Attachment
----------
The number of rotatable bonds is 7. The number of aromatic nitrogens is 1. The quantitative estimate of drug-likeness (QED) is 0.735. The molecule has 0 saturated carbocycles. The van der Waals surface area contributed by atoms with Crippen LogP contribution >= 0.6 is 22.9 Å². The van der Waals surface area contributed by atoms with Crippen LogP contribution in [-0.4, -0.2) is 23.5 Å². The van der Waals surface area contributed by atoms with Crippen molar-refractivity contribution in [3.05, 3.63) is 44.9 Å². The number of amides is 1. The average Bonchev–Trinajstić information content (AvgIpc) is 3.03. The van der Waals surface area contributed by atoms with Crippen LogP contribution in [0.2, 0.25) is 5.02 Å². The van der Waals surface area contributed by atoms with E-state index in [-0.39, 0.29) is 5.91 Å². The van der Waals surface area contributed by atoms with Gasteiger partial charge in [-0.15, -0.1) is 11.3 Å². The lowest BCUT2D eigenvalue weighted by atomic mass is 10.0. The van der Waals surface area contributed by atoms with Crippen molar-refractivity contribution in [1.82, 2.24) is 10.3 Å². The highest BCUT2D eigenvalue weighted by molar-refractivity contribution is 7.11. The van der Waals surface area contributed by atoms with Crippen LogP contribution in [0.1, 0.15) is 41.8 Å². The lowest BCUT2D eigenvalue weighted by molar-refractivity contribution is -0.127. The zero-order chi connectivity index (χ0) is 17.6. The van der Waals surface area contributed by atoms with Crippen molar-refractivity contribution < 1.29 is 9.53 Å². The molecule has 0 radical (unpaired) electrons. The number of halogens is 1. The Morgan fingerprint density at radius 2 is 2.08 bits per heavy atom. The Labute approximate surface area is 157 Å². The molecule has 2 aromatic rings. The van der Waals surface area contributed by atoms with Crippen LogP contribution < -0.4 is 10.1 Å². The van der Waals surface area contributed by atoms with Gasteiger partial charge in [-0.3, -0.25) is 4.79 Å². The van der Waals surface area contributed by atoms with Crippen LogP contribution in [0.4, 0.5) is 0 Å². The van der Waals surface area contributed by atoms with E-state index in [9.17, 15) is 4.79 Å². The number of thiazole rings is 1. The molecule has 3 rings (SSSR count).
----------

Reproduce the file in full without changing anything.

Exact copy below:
The number of rotatable bonds is 7. The number of aromatic nitrogens is 1. The quantitative estimate of drug-likeness (QED) is 0.735. The molecule has 0 saturated carbocycles. The van der Waals surface area contributed by atoms with Crippen LogP contribution >= 0.6 is 22.9 Å². The van der Waals surface area contributed by atoms with Crippen LogP contribution in [-0.4, -0.2) is 23.5 Å². The van der Waals surface area contributed by atoms with Crippen molar-refractivity contribution in [3.05, 3.63) is 44.9 Å². The number of amides is 1. The average Bonchev–Trinajstić information content (AvgIpc) is 3.03. The van der Waals surface area contributed by atoms with Crippen LogP contribution in [0.2, 0.25) is 5.02 Å². The van der Waals surface area contributed by atoms with E-state index in [-0.39, 0.29) is 5.91 Å². The van der Waals surface area contributed by atoms with Gasteiger partial charge in [-0.15, -0.1) is 11.3 Å². The lowest BCUT2D eigenvalue weighted by atomic mass is 10.0. The van der Waals surface area contributed by atoms with Crippen molar-refractivity contribution in [1.82, 2.24) is 10.3 Å². The highest BCUT2D eigenvalue weighted by molar-refractivity contribution is 7.11. The van der Waals surface area contributed by atoms with Crippen LogP contribution in [0.1, 0.15) is 41.8 Å². The lowest BCUT2D eigenvalue weighted by molar-refractivity contribution is -0.127. The zero-order chi connectivity index (χ0) is 17.6. The van der Waals surface area contributed by atoms with Crippen molar-refractivity contribution < 1.29 is 9.53 Å². The molecule has 0 radical (unpaired) electrons. The number of halogens is 1. The Morgan fingerprint density at radius 2 is 2.08 bits per heavy atom. The Labute approximate surface area is 157 Å². The molecule has 2 aromatic rings. The van der Waals surface area contributed by atoms with Crippen LogP contribution < -0.4 is 10.1 Å². The van der Waals surface area contributed by atoms with Gasteiger partial charge in [-0.3, -0.25) is 4.79 Å². The van der Waals surface area contributed by atoms with Crippen LogP contribution in [0.4, 0.5) is 0 Å². The van der Waals surface area contributed by atoms with E-state index in [9.17, 15) is 4.79 Å². The number of thiazole rings is 1. The molecule has 3 rings (SSSR count).